I also like to have different languages for different kinds of articles, if this has to be mandatory (which I still think it shouldn't be). When I write about bandy, I want to have links to Swedish, Finnish, Russian and Norwegian. If I write about Japanese manga, I want to have links to Japanese, English and some other languages. If I write about something in Switzerland, I want to be able to easily compare German, French and Italian. This seems to be impossible with this system, which is one more reason to be against it.

Amire80 (talkcontribs)

@Bandy Hoppsan, I'm not sure why you haven't seen this anywhere until recently. This existed as a beta feature since 2014. It was enabled as a default (non-beta) feature in Wikipedia in all languages except Swedish, Dutch, French, German, and English in August 2016. In February 2017 it was enabled also in French, Dutch, and Swedish. German and English will soon follow.

People who want to always see the long list, can disable the compact list it in the preferences (Appearance -> Languages; Utseende -> Språk).

Madglad (talkcontribs)

"People who want to always see the long list, can disable the compact list it in the preferences" - under the false assumption: All readers are experienced registered users and there er not many ip-readers.

Bandy Hoppsan (talkcontribs)

It should be disabled by default.

Madglad (talkcontribs)

Tell me, if an ip-reader wants to read about the Norwegian city Bergen, there will be a good chance that there will more extensive articles in Norwegian Bokmål (no, which is almost identical to Danish) and Norwegian Nynorsk (nn, which is mutually intelligble with Danish). These languages are not listed. As not logged in I get this list:

Another example, the Dutch city Utrecht, as IP:

In Europe people in general understand many languages, and these languages should initially be presented based on neighbouring countries and etymylogical relations, not on wrongly collected statistics. It make no sense to present languages big elsewhere in the world, but with almost zero understanders in europe.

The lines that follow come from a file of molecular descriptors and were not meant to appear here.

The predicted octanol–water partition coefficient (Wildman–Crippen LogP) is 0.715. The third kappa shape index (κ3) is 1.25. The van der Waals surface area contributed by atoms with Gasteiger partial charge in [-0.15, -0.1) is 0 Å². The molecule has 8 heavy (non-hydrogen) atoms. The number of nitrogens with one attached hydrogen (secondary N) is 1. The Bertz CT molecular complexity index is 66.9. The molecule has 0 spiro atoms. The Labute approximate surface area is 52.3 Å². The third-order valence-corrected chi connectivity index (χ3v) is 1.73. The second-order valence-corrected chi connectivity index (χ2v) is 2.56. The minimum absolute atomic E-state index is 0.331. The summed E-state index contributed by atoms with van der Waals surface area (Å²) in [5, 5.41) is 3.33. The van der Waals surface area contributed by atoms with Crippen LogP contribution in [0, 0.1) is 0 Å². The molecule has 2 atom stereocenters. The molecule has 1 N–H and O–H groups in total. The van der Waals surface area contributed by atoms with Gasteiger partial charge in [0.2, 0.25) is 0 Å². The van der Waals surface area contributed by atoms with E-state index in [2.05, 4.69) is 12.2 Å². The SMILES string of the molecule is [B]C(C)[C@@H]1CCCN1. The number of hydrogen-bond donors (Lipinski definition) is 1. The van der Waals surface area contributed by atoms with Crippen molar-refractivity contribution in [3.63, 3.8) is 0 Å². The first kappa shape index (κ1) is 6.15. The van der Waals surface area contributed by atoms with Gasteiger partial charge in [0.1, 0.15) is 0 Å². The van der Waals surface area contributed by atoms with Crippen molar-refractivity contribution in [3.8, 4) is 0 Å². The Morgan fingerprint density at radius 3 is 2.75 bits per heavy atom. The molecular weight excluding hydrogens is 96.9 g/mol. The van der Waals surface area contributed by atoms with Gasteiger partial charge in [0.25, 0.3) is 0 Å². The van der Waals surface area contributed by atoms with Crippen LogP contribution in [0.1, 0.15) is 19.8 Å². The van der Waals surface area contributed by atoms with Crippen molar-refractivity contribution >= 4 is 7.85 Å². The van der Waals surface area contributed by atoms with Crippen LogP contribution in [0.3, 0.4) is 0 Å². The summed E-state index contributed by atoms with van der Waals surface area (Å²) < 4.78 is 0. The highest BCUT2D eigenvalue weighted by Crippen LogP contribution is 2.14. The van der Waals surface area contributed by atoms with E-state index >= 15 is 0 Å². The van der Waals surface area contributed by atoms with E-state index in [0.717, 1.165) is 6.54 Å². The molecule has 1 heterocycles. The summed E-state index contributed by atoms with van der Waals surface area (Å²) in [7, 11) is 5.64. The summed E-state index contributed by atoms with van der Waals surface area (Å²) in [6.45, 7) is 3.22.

This system is unusable in Europe.

Pepparkaksgubbe (talkcontribs)

So, when will this idea with compact language links be scrapped? If you don't want to make compact links optional, you shouldn't implement them at all! This forcing compact links upon everyone because of subjective and unscientific interpretations of statistics is ridiculous and insulting,v

Whatamidoing (WMF) (talkcontribs)

Compact language links have always been optional for logged-in users. Go to Special:Preferences to enable or disable this tool.

Pepparkaksgubbe (talkcontribs)

So? The problem is, that this is something you have to opt out from. If it is to exist at all, it should be something you could opt in to. Compact language links should not be forced upon people who are not logged in or who haven't discovered how to get rid of it.

Madglad (talkcontribs)

Maybe, but this software obviosly doesn't work in all regions, so disable it per default. What works for registered users is less important than making it work for all users.

Pepparkaksgubbe (talkcontribs)

The extensive link of languages cannot disturb anyone, as it lies in the left margin and each of the languages is easy to find since they are in alphabetical order and you also can see what they link to by hovering over them if you want to.

When the language links are cropped together, you have to go search for them in a square which opens over the text in the article, thus overlaying part of the text you are researching at the moment, and in this square you have to scroll and the links are not easy to find, partly because of the scrolling and partly since they seem to be in some random geographical order.

Whatamidoing (WMF) (talkcontribs)

You don't have to scroll. There's a search field at the top of the box. Start typing in the name of the language you want, and it will find it for you.

Without CLL, Bergen gives me three full screenfuls of languages in the sidebar.

Pepparkaksgubbe (talkcontribs)

So? It's still much harder to find the wanted language than to just have it in the left margin in the full list of languages, where it can be clicked immediately without searching or scrolling.

Whatamidoing (WMF) (talkcontribs)

If you can actually look at a list of 95 items in multiple scripts and "immediately without searching or scrolling" find a single item in it, then I'm impressed. Please consider uploading a screencast of how you "immediately without searching or scrolling" find items that are below the scroll; I'll send it to Design Research.

Madglad (talkcontribs)

No need to search, the language links are actually in alphabetic order. Scrolling through an alphabetic list is easier and more intuitive than searching through a a pop-up list ordered by first some arbitrary geopolitical grouping, next by the alphabet of the language, and third by the name of the country.

This system should be turned off by default until it can be reviewed by people having studied linguistics and/or computer science subject like HCI and user interface design.

Whatamidoing (WMF) (talkcontribs)

I believe that in the actual user research (which was, in fact, conducted by people who have studied human-computer interaction and UI design), words like "more intuitive" and "alphabetical" never appeared in descriptions of the older system.